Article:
This may sound cynical, but it is a conclusion I've reached after many years of head-banging: the courts are increasingly reluctant to meaningfully enforce the rights of the accused. Ask any criminal lawyer about the serious crime exception to the Bill of Rights. Don't become a victim. Call a lawyer.

Police officers are trained in the art of deception. They know how to prey on fear and uncertainty. Whether you have committed a crime or not, odds are you will be putty in their hands. There are ways to get the information important to your defense into the hands of the police, but you are not equipped to do it without a lawyer.

I have said this to folks hundreds of times. Sadly, each week I get another call from someone who has given away some significant portion of their future by talking about things they would have been better served keeping to themselves.

Also listed under: Sex Offenders and Justice

Comments: (8)

  • Very well said! Bravo! Maybe you should also ment...
    Very well said! Bravo!
    Maybe you should also mention to the people that a Jury Trial is a better way to go than taking a Plea Bargain.
    Too many times I've seen people get screwed for taking a Plea Bargain.
    Posted on April 20, 2010 at 7:55 am by Avendora
  • A Great point. That lends itself to a separate po...
    Great point. That lends itself to a separate post, it seems to me. Also very case specific.
    Posted on April 20, 2010 at 8:07 am by Norm Pattis
  • Nice site, very informative. I like to read this.,...
    Nice site, very informative. I like to read this.,it is very helpful in my part for my criminal law studies.
    Posted on April 20, 2010 at 1:25 pm by SEODinah
  • I read your article on the Sex Offender Research s...
    I read your article on the Sex Offender Research site and posted a Good Work! comment there.
    It also got me to thinking and I have riffed some thoughts in a Post on my own site
    Keep up the good work and please be assured of its value.
    Posted on April 22, 2010 at 3:50 am by Pertinax
  • How can I file a complaint or seek a restraining o...
    How can I file a complaint or seek a restraining order against the sheriff's office for harassment? Though I was never convicted, I am forced to re-register as a sex offender 4 times per year. I am not on probation or under any sanction, yet the sheriff's office shows up at my door to verify my address every month at a very late hour. I have explained to them that I have two small children and have asked them repeatedly to come at an earlier hour if they must come at all.
    Unfortunately, the laws of the state of Florida do not allow me any relief. The laws keep becoming more and more stringent and because of this, I am nearing the end of my rope.
    Posted on April 25, 2010 at 7:00 am by ExPostFacto
  • ExPostFacto: You raise a difficult question and I...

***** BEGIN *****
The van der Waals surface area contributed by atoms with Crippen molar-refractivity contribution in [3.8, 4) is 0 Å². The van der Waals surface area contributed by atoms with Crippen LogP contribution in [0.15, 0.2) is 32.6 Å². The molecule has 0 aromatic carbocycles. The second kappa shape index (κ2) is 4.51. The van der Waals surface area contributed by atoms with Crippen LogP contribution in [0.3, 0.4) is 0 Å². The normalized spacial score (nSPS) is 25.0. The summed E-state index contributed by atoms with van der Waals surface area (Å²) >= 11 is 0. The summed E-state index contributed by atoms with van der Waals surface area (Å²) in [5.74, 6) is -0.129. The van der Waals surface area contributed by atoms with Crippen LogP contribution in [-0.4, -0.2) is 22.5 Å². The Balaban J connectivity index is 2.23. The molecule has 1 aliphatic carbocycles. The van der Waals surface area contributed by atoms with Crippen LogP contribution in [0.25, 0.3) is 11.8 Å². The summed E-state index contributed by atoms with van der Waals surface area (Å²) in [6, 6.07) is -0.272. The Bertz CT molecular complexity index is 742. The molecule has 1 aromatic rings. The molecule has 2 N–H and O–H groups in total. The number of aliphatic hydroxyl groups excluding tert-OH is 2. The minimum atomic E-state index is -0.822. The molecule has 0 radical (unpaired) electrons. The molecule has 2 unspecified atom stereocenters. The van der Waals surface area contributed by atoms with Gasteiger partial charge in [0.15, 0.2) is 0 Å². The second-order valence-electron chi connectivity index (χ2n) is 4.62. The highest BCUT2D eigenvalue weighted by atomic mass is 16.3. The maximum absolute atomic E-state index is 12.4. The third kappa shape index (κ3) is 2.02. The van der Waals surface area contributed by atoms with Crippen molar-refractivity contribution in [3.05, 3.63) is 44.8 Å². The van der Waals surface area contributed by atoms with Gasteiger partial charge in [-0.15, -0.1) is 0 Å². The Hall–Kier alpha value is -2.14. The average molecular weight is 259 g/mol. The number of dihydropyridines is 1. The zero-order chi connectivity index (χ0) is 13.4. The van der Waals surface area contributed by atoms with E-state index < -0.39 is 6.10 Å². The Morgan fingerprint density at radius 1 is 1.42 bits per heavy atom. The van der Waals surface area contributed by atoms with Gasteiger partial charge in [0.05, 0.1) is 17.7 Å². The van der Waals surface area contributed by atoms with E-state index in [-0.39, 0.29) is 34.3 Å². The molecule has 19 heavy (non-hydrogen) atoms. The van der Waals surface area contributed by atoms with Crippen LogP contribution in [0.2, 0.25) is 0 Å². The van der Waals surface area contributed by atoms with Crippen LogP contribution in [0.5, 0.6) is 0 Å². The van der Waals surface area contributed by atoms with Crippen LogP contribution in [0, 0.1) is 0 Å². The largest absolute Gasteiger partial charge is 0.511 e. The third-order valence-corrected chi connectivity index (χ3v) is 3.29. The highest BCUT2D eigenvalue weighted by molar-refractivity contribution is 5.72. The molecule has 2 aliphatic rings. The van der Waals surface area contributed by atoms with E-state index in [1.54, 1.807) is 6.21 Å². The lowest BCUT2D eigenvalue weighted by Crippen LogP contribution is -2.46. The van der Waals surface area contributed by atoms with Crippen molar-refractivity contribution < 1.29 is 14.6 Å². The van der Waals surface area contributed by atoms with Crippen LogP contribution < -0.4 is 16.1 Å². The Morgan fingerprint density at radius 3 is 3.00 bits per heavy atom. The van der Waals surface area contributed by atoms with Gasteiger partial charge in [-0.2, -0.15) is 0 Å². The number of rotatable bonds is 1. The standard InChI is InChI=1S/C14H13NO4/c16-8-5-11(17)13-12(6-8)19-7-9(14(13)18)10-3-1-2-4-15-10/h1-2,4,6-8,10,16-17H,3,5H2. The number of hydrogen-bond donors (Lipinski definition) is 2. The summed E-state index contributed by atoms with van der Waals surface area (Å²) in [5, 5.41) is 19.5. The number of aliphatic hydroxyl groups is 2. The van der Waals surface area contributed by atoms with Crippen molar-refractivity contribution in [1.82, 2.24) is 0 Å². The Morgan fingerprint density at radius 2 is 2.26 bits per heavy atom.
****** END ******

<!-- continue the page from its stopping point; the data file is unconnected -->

You raise a difficult question and I really cannot advise you on the law via a blog page.
    In general, the law permits police broad discretion to interview folks. All they need is a reasonable suspicion, namely, something that they can put into words, to briefly detain a person for questionning. Of course, the police abuse this power all the time.
    Perhaps the best thing to do is to make sure you keep notes about when and where you are stopped and by whom. Always ask the police why they are stopping you. Carry a taperecorder and demand that it be switched to record while they harass you. When you have accumulated a significant amount of harassment, write a letter to the police department demanding that the harassment stop. When that fails, find a lawyer who is willing to bring an action under 42 U.S.C. Section 1983 claiming that the town has a pattern and practice of harassing you and violating your rights to unreasonable searches and seizures under the Fourth Amendment. Such suits are difficult, and judges go out of their way to give the benefit to the cops, but it may be your only choice.
    Posted on April 25, 2010 at 7:09 am by Norm Pattis
  • Thanks for the quick response Norm. I just discove...
    Thanks for the quick response Norm. I just discovered your blog via eadvocate and intend to check out your other blogs too.
    Until recently, I had given up hope of getting off the registry, but last night's harassment pissed me off to say the least.
    In my particular case, there's no question in my mind that these laws are in fact punative and therefore ex post facto, which is why my handle is what it is.
    I'd also like to thank you for your posting regarding possible changes in Georgia. Looks like a move could be in my near future.
    Posted on April 25, 2010 at 7:30 am by ExPostFacto
  • EPF Doing what I can, which, given my time constr...
    Doing what I can, which, given my time constraints isn't much. But doing nothing is not acceptable. The law is a mess and people are suffering needlessly.
    Posted on April 25, 2010 at 7:32 am by Norm Pattis